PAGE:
Shirkers begins and ends with a saying.
“There are movers, there are shakers, and then there are shirkers”, director Sandi Tan narrates. As we will soon come to learn, the shirkers are also often the most interesting. Within its 97-minute runtime, Tan’s debut film introduces us to one of the most puzzling true mysteries–and psuedo-biographies of a shirker–that I’ve ever seen.
Shirkers is a documentary about a movie that Tan and her friends Jasmine Ng and Sophia Siddique Harvey filmed back in 1992. Aided by their charming film teacher, the American Georges Cardona (and Tan’s self-proclaimed best friend), the four set out to make a road trip movie called Shirkers that was inspired by classic films (like Jean Luc-Goddard’s “Breathless” or David Lynch’s “Blue Velvet”) set in Singapore, a country with a tiny independent film scene at the time. Tan was the screenwriter and the lead actress. As she puts it, “Sophie was the producer, Jasmine was the editor, and Georges was the director.” But after the painstaking process of shooting and wrapping up the production process, the girls left all the completed footage to Cardona while they went off to college, only to never hear from him again. In an instant, Shirkers was taken away from the three teenagers, with no explanation from Cardona himself. But why?
Tan’s documentary tries to answer that question by interviewing her now adult friends and Cardona’s close associates 26 years later. It’s through these interviews that Tan slowly peels away at the layers of Cardona’s madness, revealing blatant clues about him that somehow went unnoticed during production. One prime example of this is that during the filming process, Sophie revealed the crew went the whole day rehearsing a scene only to have Cardona admit that he ran out of film within the first few takes. In another, Tan recalls him telling her to build a large contraption on a hillside, even though it wasn’t in the script. Towards the end of production, Tan even recounts a time when Cardona opens the camera mid-shoot, revealing an empty film cartridge, almost directly mocking her. Yet production continued without anybody speaking up, as if nothing was amiss.
What is even more peculiar is the fact that the footage from the film does exist despite all of these “mishaps”. We see it sprinkled throughout the documentary (the footage used in the film are all taken from the original Shirkers since it was eventually found; they are not re-enactments). Charming, original, and childish, the original Shirkers looked impressive and destined for cult-fandom. Cardona himself even commented that he had loved the film’s script and that he wanted to get it ready for Cannes. So why did he do what he did? Even by the end of the documentary, after Tan has presented all the evidence, there’s no definitive answer–we can only speculate on what went on through Cardona’s head.
Shirkers, then, is not a film for viewers who enjoy characters who follow a linear line of reasoning. These are advanced mind-games. Just like the film that they were trying to make (which featured the 16-year-old main character going from place to place killing people and collecting random people willy-nilly), there is no logical rhyme or reason to Cardona’s actions–or even those actions of Tan at the time. She had noticed the signs, yet nothing was done to prevent this outcome.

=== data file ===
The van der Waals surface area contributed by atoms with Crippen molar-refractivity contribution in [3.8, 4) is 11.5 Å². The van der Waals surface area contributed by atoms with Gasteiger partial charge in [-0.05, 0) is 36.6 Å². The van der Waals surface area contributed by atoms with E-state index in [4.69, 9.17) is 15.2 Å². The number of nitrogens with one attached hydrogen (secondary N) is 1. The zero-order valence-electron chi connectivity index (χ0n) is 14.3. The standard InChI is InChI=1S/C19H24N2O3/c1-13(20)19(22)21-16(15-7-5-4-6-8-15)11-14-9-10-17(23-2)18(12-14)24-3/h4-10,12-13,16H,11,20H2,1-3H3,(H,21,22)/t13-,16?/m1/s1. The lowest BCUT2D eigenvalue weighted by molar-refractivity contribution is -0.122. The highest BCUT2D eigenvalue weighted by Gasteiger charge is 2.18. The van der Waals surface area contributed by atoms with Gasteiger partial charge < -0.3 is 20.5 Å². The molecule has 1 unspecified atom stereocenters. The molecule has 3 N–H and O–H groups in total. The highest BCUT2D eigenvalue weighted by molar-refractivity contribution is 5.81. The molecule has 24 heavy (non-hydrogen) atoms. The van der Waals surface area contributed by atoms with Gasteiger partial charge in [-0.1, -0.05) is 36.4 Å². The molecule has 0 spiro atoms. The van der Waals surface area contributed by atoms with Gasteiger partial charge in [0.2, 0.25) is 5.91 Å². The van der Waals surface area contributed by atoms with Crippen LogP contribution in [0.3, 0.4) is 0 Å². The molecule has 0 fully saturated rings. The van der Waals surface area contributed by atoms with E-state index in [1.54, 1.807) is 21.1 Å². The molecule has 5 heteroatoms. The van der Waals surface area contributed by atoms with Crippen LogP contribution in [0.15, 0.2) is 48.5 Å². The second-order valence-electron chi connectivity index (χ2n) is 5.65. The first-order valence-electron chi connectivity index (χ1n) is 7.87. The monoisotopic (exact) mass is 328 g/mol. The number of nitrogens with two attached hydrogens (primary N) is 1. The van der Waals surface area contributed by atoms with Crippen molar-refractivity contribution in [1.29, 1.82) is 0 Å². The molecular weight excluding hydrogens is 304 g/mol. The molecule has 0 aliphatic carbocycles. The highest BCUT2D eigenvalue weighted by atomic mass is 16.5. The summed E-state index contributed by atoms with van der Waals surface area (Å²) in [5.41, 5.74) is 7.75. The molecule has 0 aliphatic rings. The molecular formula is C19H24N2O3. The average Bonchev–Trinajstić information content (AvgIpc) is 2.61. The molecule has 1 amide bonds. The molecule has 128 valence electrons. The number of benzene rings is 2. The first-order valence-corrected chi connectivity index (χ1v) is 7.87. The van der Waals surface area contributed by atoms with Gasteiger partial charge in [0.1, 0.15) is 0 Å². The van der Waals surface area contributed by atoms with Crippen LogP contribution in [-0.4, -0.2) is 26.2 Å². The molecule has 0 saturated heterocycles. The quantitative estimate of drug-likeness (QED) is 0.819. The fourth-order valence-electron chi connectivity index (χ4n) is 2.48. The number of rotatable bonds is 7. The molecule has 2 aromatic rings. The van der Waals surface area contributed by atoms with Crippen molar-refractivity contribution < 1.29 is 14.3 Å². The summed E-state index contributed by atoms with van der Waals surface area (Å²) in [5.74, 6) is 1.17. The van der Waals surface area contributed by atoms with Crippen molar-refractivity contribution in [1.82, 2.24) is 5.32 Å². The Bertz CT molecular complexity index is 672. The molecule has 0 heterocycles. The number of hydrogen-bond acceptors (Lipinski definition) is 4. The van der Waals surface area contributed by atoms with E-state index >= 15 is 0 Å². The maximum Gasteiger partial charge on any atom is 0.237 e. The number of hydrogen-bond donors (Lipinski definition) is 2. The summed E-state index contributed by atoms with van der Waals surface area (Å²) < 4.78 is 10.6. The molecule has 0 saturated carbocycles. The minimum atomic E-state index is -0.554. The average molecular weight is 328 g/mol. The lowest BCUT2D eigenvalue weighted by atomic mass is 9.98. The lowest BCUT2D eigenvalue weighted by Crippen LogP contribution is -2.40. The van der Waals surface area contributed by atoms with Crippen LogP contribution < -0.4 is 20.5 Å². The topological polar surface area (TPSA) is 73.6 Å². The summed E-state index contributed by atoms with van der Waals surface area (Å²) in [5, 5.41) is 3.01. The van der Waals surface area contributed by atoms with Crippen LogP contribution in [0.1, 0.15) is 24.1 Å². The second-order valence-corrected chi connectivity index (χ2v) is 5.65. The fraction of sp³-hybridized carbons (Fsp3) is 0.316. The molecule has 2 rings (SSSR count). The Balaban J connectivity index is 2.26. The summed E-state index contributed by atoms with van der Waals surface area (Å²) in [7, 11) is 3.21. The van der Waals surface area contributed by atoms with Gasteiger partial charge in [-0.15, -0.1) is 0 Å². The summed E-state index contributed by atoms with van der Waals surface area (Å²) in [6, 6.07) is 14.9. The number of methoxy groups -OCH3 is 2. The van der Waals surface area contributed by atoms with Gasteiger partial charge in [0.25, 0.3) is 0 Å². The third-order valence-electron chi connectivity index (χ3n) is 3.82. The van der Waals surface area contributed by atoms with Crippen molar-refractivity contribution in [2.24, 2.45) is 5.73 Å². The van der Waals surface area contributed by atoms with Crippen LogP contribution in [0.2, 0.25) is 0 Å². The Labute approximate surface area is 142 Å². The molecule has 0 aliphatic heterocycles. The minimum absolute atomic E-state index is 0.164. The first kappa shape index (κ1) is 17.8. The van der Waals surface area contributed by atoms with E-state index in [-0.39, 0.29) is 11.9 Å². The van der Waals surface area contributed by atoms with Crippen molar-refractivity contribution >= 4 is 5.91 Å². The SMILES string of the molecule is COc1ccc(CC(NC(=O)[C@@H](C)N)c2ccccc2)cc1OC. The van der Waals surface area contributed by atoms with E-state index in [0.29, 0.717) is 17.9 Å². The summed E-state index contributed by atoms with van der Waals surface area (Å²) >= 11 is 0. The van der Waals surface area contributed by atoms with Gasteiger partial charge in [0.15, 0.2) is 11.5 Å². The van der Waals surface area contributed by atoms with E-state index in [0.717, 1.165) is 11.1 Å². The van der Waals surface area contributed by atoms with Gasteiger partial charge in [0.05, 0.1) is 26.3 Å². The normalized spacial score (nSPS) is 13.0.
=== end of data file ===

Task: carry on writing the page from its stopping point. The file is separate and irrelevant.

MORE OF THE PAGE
In a sense, Shirkers then becomes a redemption piece, allowing Tan to both mythologize Georges Cardona’s eccentricities and reflect upon the kind of person she was back when she was 16. A sizeable portion of the film is dedicated to her own upbringing, giving us a meta perspective into who the narrator herself is. In one of the film’s many interviews, Jasmine even looks off-screen behind the camera and tells Tan directly: “You were an asshole”. Reluctantly, she agrees. It soon becomes clear how Tan and Cardona became such great friends in the first place: it was her quirky nature and drive that drew herself to him at that age, while Cardona preyed on her naivete.
I believe that is precisely what makes Shirkers such a great watch. There’s an interesting dynamic between Tan and every single person surrounding her, Cardona and otherwise. Without realizing it, Tan herself becomes a character just as interesting and complex as Cardona himself. Even though the film is told through Tan’s perspective, she’s fair to the facts: each of the interviews give a new insight into this multifaceted story, and it’s clear that it’s one that has haunted every single person involved after all these years. It recaptures that spark that probably would have made the original 1992 Shirkers a hit… if it would have ever been made.
In all its glory, Shirkers is better than any fiction film that you’re bound to watch. The mystery, the suspense, and the thrill–it’s all there. And it’s as they all say: the truth is stranger than fiction.
Li-Wei Chu is a recent graduate from UC Davis who majored in Cinema and Digital Media who also briefly studied film at Queen Mary, University of London. Li-Wei is obsessed with horror films (especially the ones that give him nightmares), films from East Asia, and really, any film that makes you stop and think.
He loves talking about film and indie music with others. He’s also a record collector and cross-stitches when he has free time. In the future, he hopes to be able to write about film and wants to find a job in the film industry that can support his record buying habits. Maybe one day he’ll also be able to play the guitar.